Let's get to it . . . Brian from Fleming Island, FL:
If Mularkey's a fan of the Chuck Noll approach, whose approach does Shad favor?
John: Good question, and the best answer is probably that Jaguars Owner Shad Khan is still learning what he favors. He said last offseason during the head coaching search that he's not necessarily about the headline-grabbing names in terms of a head coach, and that he believes instead in allowing a coach to build something of his own rather than hiring a coach who has won somewhere else. History suggests that's the best way to success, because while "name" coaches thrill the fan base, more often than not they don't match the success in Stop 2 as they had in Stop 1. Khan is still in the relatively early stages of ownership – 10 months is a blink of an eye in terms of NFL experience – and likely still studying and surveying the NFL landscape. I'd imagine over time he'll figure out a clearer picture of what he favors, and that over time we'll all learn more about that picture.
Houston from Aiken, SC:
It's 106 miles to Chicago, we got a full tank of gas, half a pack of cigarettes, it's dark and were wearing sunglasses.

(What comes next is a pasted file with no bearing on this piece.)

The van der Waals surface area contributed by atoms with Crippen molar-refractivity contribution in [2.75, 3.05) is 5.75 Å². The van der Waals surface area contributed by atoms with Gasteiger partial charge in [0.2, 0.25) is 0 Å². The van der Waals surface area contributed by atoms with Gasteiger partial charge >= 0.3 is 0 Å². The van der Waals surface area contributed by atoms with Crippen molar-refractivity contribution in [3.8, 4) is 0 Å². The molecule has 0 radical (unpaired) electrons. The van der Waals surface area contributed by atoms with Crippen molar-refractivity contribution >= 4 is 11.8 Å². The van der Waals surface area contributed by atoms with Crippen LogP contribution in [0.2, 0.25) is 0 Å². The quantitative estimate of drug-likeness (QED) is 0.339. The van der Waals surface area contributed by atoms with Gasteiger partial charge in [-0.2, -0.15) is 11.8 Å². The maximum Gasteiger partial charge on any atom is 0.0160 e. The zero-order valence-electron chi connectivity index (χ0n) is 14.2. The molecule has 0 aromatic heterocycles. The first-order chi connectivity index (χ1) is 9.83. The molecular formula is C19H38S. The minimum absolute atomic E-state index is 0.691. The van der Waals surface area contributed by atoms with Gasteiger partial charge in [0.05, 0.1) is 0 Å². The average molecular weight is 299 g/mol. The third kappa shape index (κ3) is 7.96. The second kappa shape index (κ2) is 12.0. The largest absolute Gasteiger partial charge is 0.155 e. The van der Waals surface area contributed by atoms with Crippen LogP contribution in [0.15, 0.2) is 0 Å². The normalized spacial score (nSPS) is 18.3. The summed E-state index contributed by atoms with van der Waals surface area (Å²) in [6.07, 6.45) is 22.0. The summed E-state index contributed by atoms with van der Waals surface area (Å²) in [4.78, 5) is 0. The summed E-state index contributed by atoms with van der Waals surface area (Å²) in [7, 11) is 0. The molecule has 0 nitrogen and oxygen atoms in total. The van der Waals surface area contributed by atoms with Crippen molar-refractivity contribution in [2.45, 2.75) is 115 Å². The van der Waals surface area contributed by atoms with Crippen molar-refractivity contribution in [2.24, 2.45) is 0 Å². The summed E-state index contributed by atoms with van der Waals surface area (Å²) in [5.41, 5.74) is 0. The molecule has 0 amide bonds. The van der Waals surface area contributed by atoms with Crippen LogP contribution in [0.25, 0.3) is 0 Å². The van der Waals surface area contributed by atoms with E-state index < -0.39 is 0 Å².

John: And fedoras. Never, ever forget the fedora.
Aaron from Jacksonville:
For the remainder of the season, I see five games we should have a decent chance of winning (all except Texans and Patriots). Any chance we end the season 6-10?
John: Sure, there's a chance. I can't in good conscience say I believe the Jaguars will win five of seven games, though. To think that would be to assume things are going to happen in the final seven games that haven't happened yet. To think that would be to assume the Jaguars will start making plays at critical times, and will start doing the routine things they haven't done. If the Jaguars do those things, and get momentum turned and start believing in themselves, then sure, they can win five of seven. This team has had a chance in enough games that that's plausible.
Jim from Jacksonville:
I'm not sure fans adequately understand the severity of injury required to keep an NFL player off the field. NFL players are often listed as "probable" for playing a violent, physical game with crazy things like torn cartilage in their ribs. I tore some cartilage in my ribs once, and I was, at best, "probable" for breathing deeply and "questionable" for getting out of bed in less than five minutes. These guys aren't milking injuries. The fact that they get up and come back the next day is impressive in and of itself.